Tails from the Clinic: Kierra the Husky's Hotspot

Tails from the Clinic: Kierra the Husky's Hotspot

by Tasha Phillips, M.S.

Kierra, an eight-year-old female husky, was presented with a large palm-size lesion on her groin that her owner noticed her licking excessively. Kierra is an outdoor dog prone to skin infections due to her thick undercoat and damp conditions. Kierra had acute moist dermatitis (hot spot) between her two hind legs about 5 inches across.  The area was shaved and scrubbed thoroughly with a chlorhexadine scrub and Lavengel was applied evenly over the wound.

Kierra went home and the wound was cleaned twice daily and Lavengel applied. Kierra was also given Carprofen® 100mg ½ tablet twice daily by mouth for pain.

The wound responded to treatment within 1 day, showing significantly decreased irritation to Kierra. She did continue to lick the wound occasionally and Lavengel was still effective in reducing inflammation, microbial burden, and promoting new skin formation. She did not show any signs of reaction to Lavengel or any adverse complications.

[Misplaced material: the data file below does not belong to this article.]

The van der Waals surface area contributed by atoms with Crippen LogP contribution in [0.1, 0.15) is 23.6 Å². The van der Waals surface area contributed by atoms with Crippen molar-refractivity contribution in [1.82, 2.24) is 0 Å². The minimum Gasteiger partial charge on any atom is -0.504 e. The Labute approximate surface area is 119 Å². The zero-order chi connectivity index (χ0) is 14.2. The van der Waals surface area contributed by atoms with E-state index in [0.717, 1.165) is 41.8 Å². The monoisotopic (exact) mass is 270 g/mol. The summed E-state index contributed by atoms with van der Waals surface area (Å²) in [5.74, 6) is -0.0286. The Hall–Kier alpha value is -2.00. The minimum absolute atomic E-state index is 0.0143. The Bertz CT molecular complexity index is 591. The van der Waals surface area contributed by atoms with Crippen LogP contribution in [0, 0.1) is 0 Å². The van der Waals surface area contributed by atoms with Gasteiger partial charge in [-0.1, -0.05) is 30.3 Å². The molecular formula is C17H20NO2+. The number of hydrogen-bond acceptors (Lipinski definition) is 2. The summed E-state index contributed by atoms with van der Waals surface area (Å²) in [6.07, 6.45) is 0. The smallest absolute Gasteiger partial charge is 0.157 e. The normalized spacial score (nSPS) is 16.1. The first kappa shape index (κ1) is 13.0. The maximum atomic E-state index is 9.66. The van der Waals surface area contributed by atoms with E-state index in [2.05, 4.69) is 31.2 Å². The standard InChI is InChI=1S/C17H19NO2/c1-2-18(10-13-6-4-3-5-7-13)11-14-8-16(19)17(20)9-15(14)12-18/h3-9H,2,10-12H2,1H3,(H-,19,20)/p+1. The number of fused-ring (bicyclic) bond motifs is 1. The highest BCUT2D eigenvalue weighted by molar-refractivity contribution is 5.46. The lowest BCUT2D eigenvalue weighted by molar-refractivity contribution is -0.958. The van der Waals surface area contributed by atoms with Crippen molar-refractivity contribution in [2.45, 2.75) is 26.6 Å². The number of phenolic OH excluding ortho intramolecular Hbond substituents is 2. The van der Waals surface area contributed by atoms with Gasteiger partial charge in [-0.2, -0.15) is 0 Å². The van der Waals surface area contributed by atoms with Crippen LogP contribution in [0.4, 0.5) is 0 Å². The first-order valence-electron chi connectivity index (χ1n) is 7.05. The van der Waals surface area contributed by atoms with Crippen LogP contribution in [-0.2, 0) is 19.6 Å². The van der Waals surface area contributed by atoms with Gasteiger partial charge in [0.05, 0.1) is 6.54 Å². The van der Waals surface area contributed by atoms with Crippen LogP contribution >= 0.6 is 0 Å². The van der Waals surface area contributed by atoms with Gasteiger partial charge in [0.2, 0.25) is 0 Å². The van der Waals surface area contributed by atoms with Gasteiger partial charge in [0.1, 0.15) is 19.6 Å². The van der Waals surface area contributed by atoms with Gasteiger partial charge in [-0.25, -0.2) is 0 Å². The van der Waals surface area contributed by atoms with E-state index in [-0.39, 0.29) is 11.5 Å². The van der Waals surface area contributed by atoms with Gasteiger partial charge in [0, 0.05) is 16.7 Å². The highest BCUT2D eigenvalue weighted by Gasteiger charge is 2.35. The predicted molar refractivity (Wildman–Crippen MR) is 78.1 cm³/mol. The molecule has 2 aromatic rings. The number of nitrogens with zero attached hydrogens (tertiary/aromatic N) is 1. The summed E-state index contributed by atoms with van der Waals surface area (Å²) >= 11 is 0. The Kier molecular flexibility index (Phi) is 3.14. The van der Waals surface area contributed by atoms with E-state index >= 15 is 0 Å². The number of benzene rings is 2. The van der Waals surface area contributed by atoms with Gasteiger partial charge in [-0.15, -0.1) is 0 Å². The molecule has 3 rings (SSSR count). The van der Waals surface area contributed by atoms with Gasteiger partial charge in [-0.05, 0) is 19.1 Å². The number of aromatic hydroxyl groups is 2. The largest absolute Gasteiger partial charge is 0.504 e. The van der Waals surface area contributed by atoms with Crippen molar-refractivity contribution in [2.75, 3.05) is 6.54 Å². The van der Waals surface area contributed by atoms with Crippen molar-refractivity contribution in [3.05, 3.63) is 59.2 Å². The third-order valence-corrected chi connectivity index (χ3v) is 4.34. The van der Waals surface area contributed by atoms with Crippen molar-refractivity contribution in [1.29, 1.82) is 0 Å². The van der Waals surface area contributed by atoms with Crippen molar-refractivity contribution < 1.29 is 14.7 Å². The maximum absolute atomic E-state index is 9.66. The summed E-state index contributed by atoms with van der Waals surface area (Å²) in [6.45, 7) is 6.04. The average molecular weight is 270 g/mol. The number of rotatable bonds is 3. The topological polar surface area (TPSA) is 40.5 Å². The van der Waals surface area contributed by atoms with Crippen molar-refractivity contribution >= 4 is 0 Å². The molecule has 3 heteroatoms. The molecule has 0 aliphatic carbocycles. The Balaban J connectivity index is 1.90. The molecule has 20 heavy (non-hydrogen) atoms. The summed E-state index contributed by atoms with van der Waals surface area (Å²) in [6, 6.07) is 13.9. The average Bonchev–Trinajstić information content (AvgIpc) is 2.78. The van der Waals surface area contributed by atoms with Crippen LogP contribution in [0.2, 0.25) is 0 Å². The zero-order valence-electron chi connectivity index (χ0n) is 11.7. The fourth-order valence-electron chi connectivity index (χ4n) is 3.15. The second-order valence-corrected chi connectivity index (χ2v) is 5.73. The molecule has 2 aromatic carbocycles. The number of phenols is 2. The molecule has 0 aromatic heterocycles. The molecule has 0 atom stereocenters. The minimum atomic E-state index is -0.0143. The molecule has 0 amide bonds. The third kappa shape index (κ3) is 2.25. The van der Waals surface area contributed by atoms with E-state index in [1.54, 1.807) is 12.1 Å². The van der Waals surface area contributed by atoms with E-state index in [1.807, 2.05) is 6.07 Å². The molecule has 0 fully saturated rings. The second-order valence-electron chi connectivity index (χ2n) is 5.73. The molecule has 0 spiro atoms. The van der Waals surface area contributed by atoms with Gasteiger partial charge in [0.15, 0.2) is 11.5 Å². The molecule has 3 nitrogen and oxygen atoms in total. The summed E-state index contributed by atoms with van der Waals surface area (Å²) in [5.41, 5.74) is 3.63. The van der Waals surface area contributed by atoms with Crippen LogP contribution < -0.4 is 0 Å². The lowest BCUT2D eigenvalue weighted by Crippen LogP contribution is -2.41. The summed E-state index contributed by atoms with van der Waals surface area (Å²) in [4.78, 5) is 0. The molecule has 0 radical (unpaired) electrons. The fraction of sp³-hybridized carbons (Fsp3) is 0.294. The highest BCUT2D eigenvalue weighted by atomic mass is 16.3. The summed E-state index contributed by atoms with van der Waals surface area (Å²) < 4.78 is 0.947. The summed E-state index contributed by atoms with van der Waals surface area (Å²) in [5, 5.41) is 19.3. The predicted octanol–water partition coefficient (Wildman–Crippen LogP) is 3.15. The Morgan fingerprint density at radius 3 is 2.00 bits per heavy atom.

The area was completely healed within approximately two weeks from the first application. The owner was thrilled with the results, how quickly the product took effect, and the overall ease of use with Lavengel–not to mention the wonderful smell. She continues to use it for Kierra anytime an issue arises with her skin as a first line of defense.

Three images of healing progression of hotspot on groin of Siberian Husky treated with Lavengel over 14 day period

For more on canine hotspots, see our Ultimate Hotspot Guide.

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Tasha Nelson, M.S., Researcher and Veterinary Assistant

Tasha Nelson Phillips is a veterinary assistant and researcher. She began her work in veterinary medicine in 2014 at a small practice in East Tennessee. She has a B.S. in Biology as well as a Master’s degree in Microbiology from East Tennessee State University. Her undergraduate and graduate research focused on Lavengel®, exploring its efficacy and mechanism of action against common bacterial species.

Tasha’s interests focus on natural antimicrobial options and exploring novel compounds to combat antibiotic resistance. She continues to work in small animal emergency and critical care medicine. She spends her free time with her husband and three furry babies in their East Tennessee home.

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